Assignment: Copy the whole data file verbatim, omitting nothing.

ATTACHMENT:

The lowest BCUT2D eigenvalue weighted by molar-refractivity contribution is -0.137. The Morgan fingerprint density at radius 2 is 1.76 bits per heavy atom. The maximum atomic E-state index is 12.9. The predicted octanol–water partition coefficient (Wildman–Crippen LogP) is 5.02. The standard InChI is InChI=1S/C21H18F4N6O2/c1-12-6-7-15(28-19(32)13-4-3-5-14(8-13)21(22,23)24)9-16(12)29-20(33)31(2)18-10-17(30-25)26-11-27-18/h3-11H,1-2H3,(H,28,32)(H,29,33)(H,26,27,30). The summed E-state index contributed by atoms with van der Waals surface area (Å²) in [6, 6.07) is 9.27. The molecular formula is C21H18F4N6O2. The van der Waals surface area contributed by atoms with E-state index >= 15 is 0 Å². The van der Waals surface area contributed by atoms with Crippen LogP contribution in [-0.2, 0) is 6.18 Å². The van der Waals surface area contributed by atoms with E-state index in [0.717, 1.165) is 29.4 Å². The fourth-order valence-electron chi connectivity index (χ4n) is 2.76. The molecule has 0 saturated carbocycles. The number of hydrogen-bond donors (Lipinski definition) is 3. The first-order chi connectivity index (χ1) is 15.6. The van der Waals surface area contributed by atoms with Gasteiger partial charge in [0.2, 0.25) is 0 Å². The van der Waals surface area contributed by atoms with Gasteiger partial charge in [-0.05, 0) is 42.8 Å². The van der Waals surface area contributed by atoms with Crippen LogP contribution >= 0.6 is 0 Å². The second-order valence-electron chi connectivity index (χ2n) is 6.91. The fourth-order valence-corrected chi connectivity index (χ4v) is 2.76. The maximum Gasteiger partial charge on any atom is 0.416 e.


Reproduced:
The lowest BCUT2D eigenvalue weighted by molar-refractivity contribution is -0.137. The Morgan fingerprint density at radius 2 is 1.76 bits per heavy atom. The maximum atomic E-state index is 12.9. The predicted octanol–water partition coefficient (Wildman–Crippen LogP) is 5.02. The standard InChI is InChI=1S/C21H18F4N6O2/c1-12-6-7-15(28-19(32)13-4-3-5-14(8-13)21(22,23)24)9-16(12)29-20(33)31(2)18-10-17(30-25)26-11-27-18/h3-11H,1-2H3,(H,28,32)(H,29,33)(H,26,27,30). The summed E-state index contributed by atoms with van der Waals surface area (Å²) in [6, 6.07) is 9.27. The molecular formula is C21H18F4N6O2. The van der Waals surface area contributed by atoms with E-state index >= 15 is 0 Å². The van der Waals surface area contributed by atoms with Crippen LogP contribution in [-0.2, 0) is 6.18 Å². The van der Waals surface area contributed by atoms with E-state index in [0.717, 1.165) is 29.4 Å². The fourth-order valence-electron chi connectivity index (χ4n) is 2.76. The molecule has 0 saturated carbocycles. The number of hydrogen-bond donors (Lipinski definition) is 3. The first-order chi connectivity index (χ1) is 15.6. The van der Waals surface area contributed by atoms with Gasteiger partial charge in [0.2, 0.25) is 0 Å². The van der Waals surface area contributed by atoms with Gasteiger partial charge in [-0.05, 0) is 42.8 Å². The van der Waals surface area contributed by atoms with Crippen LogP contribution >= 0.6 is 0 Å². The second-order valence-electron chi connectivity index (χ2n) is 6.91. The fourth-order valence-corrected chi connectivity index (χ4v) is 2.76. The maximum Gasteiger partial charge on any atom is 0.416 e.